Lisa-Nicole Dunne

Lisa-Nicole Dunne joined CMRF Crumlin as Chief Executive Officer in September 2016, bringing over 18 years’ strategic leadership experience from across banking, life, automotive and telco before her roles in non- profit sector. Lisa-Nicole has helped raise over €60 million for charitable purposes since she joined the sector in 2009 and transformed the funding and branding strategies working with Focus Ireland, UNICEF Ireland and with CMRF. CMRF Crumlin raise funds for Our Lady’s Children’s Hospital Crumlin and Ireland’s only dedicated paediatric research centre the National Children’s Research Centre. Through strategic partnerships, multi-channel marketing programmes and community engagement CMRF Crumlin raise €12 million per year for sick children.

Lisa-Nicole has held roles with BMW Group Ireland and Irish Life and Permanent Group and was an adjunct lecturer at Dublin City University for over five years. Lisa-Nicole has previously served as a board member of Children Direct and Fundraising Ireland and currently sits on the board of Charities Institute Ireland. Lisa-Nicole is the founder of The Lunchtime Circle an initiative that looks to foster and develop excellence, success and balance, supporting people, charities and start-ups. In 2015 she was recognised as DCU Alumni of the Year for her contribution to charity, while two years earlier she was awarded the accolade of Professional Fundraiser of the Year. She holds a BA from University College Dublin, an MBA from Dublin City University and a Diploma in Psychology from the College of Management and IT.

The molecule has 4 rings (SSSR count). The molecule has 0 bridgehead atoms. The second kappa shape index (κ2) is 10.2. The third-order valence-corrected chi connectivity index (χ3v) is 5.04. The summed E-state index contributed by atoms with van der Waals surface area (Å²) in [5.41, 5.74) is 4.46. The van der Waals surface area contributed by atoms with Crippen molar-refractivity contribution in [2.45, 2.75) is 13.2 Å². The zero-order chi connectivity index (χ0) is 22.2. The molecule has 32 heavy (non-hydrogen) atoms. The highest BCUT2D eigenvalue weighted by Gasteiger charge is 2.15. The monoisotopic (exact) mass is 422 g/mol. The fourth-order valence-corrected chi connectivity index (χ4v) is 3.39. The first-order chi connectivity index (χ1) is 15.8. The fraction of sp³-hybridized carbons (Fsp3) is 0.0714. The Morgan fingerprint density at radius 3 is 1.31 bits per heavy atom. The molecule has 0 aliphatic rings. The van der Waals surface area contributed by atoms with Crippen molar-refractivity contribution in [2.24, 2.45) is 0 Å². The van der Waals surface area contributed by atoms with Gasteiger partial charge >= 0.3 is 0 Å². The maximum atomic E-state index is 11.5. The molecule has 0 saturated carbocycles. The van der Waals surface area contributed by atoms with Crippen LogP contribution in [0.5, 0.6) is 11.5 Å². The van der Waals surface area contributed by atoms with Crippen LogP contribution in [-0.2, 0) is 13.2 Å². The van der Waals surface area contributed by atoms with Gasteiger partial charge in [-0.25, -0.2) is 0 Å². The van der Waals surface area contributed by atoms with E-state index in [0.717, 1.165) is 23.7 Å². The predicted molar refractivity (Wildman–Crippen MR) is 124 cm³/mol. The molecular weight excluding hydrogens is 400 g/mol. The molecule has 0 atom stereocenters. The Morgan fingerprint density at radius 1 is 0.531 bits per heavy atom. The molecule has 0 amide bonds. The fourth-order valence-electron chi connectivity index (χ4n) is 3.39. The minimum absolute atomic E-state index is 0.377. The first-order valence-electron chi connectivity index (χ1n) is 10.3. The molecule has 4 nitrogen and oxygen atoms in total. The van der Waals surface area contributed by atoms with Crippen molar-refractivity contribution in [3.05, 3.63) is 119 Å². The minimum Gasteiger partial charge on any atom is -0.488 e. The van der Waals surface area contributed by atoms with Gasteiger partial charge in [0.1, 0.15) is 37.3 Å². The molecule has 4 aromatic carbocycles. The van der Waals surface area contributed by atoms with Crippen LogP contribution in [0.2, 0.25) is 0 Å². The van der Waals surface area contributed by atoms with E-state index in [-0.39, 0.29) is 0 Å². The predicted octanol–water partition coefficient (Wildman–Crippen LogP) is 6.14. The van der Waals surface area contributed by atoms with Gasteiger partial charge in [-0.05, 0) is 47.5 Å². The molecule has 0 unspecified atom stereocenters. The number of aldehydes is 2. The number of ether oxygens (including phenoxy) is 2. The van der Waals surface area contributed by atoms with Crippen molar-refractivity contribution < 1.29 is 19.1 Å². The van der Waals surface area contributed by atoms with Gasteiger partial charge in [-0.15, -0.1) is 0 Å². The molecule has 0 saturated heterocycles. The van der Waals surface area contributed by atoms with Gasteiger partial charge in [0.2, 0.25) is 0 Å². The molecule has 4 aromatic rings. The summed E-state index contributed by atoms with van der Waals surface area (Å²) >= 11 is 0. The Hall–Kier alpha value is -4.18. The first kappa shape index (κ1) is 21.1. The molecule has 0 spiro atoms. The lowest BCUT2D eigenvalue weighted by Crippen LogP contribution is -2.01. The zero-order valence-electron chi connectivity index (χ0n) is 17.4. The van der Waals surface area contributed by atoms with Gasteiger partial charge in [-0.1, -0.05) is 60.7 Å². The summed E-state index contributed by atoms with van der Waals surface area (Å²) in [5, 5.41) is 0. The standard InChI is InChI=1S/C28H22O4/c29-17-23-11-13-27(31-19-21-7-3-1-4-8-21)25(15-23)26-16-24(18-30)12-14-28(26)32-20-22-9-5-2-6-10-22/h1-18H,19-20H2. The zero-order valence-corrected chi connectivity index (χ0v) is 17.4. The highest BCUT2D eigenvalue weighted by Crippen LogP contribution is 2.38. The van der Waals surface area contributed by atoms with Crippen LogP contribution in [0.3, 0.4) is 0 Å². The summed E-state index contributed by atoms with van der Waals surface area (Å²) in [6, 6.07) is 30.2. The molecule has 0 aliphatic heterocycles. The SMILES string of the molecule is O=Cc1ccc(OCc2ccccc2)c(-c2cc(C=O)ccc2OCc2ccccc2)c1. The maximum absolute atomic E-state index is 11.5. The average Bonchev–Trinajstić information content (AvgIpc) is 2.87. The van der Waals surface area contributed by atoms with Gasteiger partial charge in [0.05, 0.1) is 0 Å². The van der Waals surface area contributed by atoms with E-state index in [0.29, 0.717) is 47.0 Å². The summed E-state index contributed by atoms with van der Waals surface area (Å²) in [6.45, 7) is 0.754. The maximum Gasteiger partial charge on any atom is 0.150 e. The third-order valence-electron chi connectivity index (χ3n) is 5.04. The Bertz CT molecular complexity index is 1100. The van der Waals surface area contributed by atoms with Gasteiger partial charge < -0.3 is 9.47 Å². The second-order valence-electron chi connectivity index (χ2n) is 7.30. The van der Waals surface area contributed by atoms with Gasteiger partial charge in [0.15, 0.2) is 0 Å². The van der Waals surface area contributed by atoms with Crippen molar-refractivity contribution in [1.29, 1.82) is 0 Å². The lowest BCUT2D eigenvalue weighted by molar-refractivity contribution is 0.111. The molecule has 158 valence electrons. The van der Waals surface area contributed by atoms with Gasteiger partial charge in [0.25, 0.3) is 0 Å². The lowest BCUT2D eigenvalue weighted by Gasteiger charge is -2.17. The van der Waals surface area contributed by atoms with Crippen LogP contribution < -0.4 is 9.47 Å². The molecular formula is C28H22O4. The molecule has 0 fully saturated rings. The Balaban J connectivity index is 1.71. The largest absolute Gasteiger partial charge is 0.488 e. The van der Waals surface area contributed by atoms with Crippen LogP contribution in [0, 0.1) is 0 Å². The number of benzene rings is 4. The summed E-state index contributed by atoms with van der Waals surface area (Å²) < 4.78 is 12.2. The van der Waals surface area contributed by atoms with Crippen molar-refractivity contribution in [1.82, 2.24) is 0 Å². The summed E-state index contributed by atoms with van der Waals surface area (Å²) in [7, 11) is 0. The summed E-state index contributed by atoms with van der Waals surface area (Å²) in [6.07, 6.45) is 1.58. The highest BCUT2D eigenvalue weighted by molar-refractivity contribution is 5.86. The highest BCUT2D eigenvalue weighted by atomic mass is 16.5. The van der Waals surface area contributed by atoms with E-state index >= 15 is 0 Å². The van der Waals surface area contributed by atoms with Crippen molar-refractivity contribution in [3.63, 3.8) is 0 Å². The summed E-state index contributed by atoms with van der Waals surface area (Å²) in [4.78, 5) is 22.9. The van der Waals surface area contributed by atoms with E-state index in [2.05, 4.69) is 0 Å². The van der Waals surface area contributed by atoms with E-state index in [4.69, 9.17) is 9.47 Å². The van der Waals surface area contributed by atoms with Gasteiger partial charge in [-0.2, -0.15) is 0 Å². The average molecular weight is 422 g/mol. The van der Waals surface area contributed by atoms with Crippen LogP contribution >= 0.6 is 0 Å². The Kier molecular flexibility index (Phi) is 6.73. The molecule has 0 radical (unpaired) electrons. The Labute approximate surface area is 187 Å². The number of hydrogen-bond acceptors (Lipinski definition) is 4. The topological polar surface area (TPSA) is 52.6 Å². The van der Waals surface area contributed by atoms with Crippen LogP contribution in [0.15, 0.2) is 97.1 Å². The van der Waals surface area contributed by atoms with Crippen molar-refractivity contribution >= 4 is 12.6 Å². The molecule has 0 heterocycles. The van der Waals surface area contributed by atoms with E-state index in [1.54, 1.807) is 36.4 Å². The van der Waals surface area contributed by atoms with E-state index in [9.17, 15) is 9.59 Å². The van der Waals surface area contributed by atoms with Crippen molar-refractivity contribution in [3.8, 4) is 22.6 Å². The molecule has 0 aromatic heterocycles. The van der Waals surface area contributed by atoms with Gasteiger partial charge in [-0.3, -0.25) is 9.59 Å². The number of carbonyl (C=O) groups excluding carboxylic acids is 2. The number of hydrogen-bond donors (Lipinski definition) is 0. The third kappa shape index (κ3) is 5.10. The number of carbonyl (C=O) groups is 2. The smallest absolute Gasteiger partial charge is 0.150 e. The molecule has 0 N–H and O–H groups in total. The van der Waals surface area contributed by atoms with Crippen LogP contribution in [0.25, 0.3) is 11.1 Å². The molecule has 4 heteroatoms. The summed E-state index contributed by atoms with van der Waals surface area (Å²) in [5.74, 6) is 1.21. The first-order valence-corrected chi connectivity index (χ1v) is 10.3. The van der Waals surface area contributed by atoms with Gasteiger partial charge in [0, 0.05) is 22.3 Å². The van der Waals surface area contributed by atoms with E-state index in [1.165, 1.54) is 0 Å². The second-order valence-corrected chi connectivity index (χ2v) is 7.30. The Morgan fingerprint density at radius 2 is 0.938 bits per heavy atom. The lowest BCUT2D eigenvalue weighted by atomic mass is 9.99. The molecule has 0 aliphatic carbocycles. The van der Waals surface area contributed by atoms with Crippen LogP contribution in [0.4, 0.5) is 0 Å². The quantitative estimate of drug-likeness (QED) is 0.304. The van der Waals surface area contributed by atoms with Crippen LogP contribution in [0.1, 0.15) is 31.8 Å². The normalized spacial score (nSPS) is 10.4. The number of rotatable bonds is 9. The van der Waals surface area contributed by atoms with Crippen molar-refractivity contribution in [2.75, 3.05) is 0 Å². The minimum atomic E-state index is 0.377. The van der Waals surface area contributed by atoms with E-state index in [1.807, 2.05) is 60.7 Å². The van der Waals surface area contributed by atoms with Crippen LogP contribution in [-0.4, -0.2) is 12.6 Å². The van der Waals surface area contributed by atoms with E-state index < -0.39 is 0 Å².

Can leadership be taught? If so, how?

Some leadership attributes can be learned, developed with experience and self-awareness.  Leadership includes a lot of internal on-boarding and securing buy-in and that is about developing strong relationships and influencing, and that can be learned.  I learn through a mix of leadership development and mentoring, and also take lessons from the best and worst bosses I have had and by being a sponge, and hungry for data, and that can be learned. I think it is vital to check in with your leadership development skills and learning regularly – whether through courses, reviews, mentors, 360s or coaching – so you are not in a bubble.

What do you think is the difference between management and leadership?

They can be so different but I don’t think they have to be mutually exclusive either. Good managers can have wonderful leadership attributes. We can all lead in any role through our style, approach, humility, cooperation, engagement skills and still be good managers holding people to account whilst encouraging, empowering and clearing the way. Certainly, as I have developed up through non-profit management and leadership roles I feel I have had to straddle both, being operational often, and strategically planning and focused on the future as often as possible too. But the key difference is that leaders are more future-focused and inspiring, people want to be part of their tribe and go on the journey with them.

The world around us is changing faster than at any time in human history and we need more leaders to emerge. How do we make this happen?